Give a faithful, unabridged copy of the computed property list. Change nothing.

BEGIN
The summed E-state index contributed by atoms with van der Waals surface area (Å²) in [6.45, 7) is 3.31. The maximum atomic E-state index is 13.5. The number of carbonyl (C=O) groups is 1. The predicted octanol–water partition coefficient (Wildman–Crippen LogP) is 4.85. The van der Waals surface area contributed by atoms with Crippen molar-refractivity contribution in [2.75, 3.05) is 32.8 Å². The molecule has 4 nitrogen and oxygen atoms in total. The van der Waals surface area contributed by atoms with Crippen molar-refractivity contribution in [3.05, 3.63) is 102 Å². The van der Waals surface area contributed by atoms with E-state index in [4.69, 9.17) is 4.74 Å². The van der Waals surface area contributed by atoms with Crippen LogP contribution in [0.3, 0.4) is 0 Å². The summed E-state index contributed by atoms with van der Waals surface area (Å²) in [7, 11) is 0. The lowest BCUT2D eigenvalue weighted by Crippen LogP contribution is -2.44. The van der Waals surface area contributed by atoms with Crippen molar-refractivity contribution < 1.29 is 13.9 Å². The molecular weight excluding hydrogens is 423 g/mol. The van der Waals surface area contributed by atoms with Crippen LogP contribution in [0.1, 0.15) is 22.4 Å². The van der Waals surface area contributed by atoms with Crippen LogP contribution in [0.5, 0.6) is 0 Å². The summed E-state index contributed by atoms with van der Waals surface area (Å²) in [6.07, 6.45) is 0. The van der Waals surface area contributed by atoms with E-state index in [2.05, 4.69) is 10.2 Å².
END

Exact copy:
The summed E-state index contributed by atoms with van der Waals surface area (Å²) in [6.45, 7) is 3.31. The maximum atomic E-state index is 13.5. The number of carbonyl (C=O) groups is 1. The predicted octanol–water partition coefficient (Wildman–Crippen LogP) is 4.85. The van der Waals surface area contributed by atoms with Crippen molar-refractivity contribution in [2.75, 3.05) is 32.8 Å². The molecule has 4 nitrogen and oxygen atoms in total. The van der Waals surface area contributed by atoms with Crippen molar-refractivity contribution in [3.05, 3.63) is 102 Å². The van der Waals surface area contributed by atoms with E-state index in [4.69, 9.17) is 4.74 Å². The van der Waals surface area contributed by atoms with Crippen LogP contribution in [0.3, 0.4) is 0 Å². The summed E-state index contributed by atoms with van der Waals surface area (Å²) in [7, 11) is 0. The lowest BCUT2D eigenvalue weighted by Crippen LogP contribution is -2.44. The van der Waals surface area contributed by atoms with Crippen molar-refractivity contribution < 1.29 is 13.9 Å². The molecular weight excluding hydrogens is 423 g/mol. The van der Waals surface area contributed by atoms with Crippen LogP contribution in [0.1, 0.15) is 22.4 Å². The van der Waals surface area contributed by atoms with Crippen LogP contribution in [0.5, 0.6) is 0 Å². The summed E-state index contributed by atoms with van der Waals surface area (Å²) in [6.07, 6.45) is 0. The van der Waals surface area contributed by atoms with E-state index in [2.05, 4.69) is 10.2 Å².